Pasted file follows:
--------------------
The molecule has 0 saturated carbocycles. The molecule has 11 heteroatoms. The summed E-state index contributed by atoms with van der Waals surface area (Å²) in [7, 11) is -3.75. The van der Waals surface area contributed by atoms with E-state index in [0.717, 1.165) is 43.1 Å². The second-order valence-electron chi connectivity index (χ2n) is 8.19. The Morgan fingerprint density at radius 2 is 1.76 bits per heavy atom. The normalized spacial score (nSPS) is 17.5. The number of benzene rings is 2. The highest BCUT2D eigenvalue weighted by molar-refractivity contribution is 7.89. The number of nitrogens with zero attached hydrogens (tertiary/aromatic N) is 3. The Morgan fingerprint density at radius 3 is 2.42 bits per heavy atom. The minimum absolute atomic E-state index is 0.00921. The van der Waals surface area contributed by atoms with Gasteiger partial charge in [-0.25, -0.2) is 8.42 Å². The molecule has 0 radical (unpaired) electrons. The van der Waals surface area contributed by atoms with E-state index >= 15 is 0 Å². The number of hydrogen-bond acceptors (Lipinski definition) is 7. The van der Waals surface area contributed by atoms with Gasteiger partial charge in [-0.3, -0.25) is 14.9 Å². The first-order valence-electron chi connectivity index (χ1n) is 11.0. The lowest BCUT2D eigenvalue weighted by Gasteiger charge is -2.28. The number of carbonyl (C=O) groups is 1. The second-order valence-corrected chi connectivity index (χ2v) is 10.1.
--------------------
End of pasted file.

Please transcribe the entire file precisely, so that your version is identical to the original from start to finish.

The molecule has 0 saturated carbocycles. The molecule has 11 heteroatoms. The summed E-state index contributed by atoms with van der Waals surface area (Å²) in [7, 11) is -3.75. The van der Waals surface area contributed by atoms with E-state index in [0.717, 1.165) is 43.1 Å². The second-order valence-electron chi connectivity index (χ2n) is 8.19. The Morgan fingerprint density at radius 2 is 1.76 bits per heavy atom. The normalized spacial score (nSPS) is 17.5. The number of benzene rings is 2. The highest BCUT2D eigenvalue weighted by molar-refractivity contribution is 7.89. The number of nitrogens with zero attached hydrogens (tertiary/aromatic N) is 3. The Morgan fingerprint density at radius 3 is 2.42 bits per heavy atom. The minimum absolute atomic E-state index is 0.00921. The van der Waals surface area contributed by atoms with Gasteiger partial charge in [-0.25, -0.2) is 8.42 Å². The molecule has 0 radical (unpaired) electrons. The van der Waals surface area contributed by atoms with E-state index >= 15 is 0 Å². The number of hydrogen-bond acceptors (Lipinski definition) is 7. The van der Waals surface area contributed by atoms with Gasteiger partial charge in [-0.3, -0.25) is 14.9 Å². The first-order valence-electron chi connectivity index (χ1n) is 11.0. The lowest BCUT2D eigenvalue weighted by Gasteiger charge is -2.28. The number of carbonyl (C=O) groups is 1. The second-order valence-corrected chi connectivity index (χ2v) is 10.1.